What is meniscus degeneration?

Each knee has two menisci. The medial meniscus sits between the tibia and the femur in the part of the knee closest to the midline (middle) of the body. The lateral meniscus sits between the tibia and femur in the part of the knee furthest away from the midline. The meniscus serves the important function of transmitting forces across the knee evenly when performing the weight-bearing activity. Due to their crescent shape and the fact that they are triangular in cross-section, they allow the rounded part of the bottom of the femur to fit better on the flat part of the top of the tibia. In addition, the meniscus helps to maintain the stability of the knee, improves lubrication of the knee, and absorbs some of the forces when performing weight-bearing activity.

There are two broad types of tears: Traumatic and Degenerative. Traumatic tears occur when there is a twisting or hyperflexion (deep bend) injury to the knee. These occur when playing sports such as football, skiing, squash or netball.  Degenerative tears are more common in people over 40 and sometimes can occur without an obvious injury. Degenerative tears occur when the “ageing meniscus”, which is stiffer than those of younger people, gets pinched between the femur and tibia. This can occur with innocuous movements such as getting out of a low car or stepping off a kerb.

Degenerative tears can be thought of as a “fraying” of the meniscus rather than a clean tear through the tissue. Smokers are at a higher risk of degenerative tears. Sometimes the symptoms from a torn meniscus can be confused with those caused by significant knee arthritis.

What are the symptoms of meniscus degeneration?

In degenerative meniscal tears, the pain in the knee can come on gradually without an obvious injury. The pain in the knee can be activity-related and there is less likely to be any true catching, locking or giving way. The knee may be mildly swollen although excessive swelling is unusual.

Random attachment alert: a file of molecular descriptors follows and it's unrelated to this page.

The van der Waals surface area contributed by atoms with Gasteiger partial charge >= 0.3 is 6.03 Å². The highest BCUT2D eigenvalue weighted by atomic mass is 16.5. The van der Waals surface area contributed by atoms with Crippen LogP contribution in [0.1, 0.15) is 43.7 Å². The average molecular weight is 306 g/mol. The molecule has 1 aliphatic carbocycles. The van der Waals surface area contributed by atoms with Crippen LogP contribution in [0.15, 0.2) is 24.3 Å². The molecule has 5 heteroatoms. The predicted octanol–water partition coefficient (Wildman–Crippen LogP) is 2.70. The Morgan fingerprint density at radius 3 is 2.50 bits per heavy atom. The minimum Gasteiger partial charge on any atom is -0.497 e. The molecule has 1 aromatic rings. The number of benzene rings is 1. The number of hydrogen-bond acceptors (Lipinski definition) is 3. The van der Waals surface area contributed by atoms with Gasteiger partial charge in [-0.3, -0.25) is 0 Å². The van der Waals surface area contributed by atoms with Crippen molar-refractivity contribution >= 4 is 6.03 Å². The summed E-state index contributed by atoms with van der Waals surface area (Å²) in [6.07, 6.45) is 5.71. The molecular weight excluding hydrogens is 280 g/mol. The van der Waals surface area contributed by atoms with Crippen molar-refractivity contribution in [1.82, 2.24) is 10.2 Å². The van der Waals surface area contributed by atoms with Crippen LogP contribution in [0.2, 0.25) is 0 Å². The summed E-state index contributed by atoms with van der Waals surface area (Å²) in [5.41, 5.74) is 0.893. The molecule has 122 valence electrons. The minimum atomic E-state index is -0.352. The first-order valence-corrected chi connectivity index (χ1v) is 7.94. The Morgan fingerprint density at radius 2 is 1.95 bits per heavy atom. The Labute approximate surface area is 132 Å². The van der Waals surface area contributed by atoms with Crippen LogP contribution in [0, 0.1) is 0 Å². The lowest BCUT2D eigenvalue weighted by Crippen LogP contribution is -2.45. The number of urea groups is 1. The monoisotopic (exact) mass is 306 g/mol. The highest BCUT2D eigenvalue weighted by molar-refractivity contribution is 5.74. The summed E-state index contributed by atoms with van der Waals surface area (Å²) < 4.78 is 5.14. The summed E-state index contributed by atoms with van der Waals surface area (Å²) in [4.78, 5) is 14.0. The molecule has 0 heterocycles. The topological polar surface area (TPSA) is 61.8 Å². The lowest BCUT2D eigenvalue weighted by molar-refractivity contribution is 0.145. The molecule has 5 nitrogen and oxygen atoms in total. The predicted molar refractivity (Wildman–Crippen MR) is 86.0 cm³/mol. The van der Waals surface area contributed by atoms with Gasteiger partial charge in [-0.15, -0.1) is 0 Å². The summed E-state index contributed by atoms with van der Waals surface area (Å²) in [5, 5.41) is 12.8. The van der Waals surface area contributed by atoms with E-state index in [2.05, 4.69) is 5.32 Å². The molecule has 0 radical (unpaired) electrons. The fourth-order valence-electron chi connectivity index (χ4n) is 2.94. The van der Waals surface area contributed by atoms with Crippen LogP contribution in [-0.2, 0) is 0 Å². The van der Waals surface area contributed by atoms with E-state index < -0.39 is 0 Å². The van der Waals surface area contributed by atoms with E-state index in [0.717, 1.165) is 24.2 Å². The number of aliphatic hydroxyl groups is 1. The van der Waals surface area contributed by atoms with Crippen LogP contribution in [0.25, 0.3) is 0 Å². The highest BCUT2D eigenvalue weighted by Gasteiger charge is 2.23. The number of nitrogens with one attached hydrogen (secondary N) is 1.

How is it diagnosed?

Knee osteoarthritis is diagnosed on the basis of X rays. Rarely, if there is some confusion regarding the diagnosis, an MRI may be needed, however, this is unusual.

What are my options for treatment?

Because the meniscus has a poor blood supply that comes from the periphery of the meniscus, it has poor healing potential. This means that it is unlikely to heal on its own. In addition, because the knee movement will move the injured meniscus, the environment of the knee is not conducive to healing.

The British Association for Surgery of the Knee (BASK) has very clear guidelines on who should and should not have an operation on their meniscus. When the meniscal tear is merely causing pain, then a period of physiotherapy plus injections is recommended for the first three months, followed by reassessment. An operation may be suitable at that point.

In patients where the tear is secondary to arthritis in the knee, then an operation is not recommended as research shows it will not help with symptoms. In this situation, physiotherapy and injections are the main treatment options, with further attention to the arthritic knee at a later date.

Degenerative or complex tears are not suitable for repair.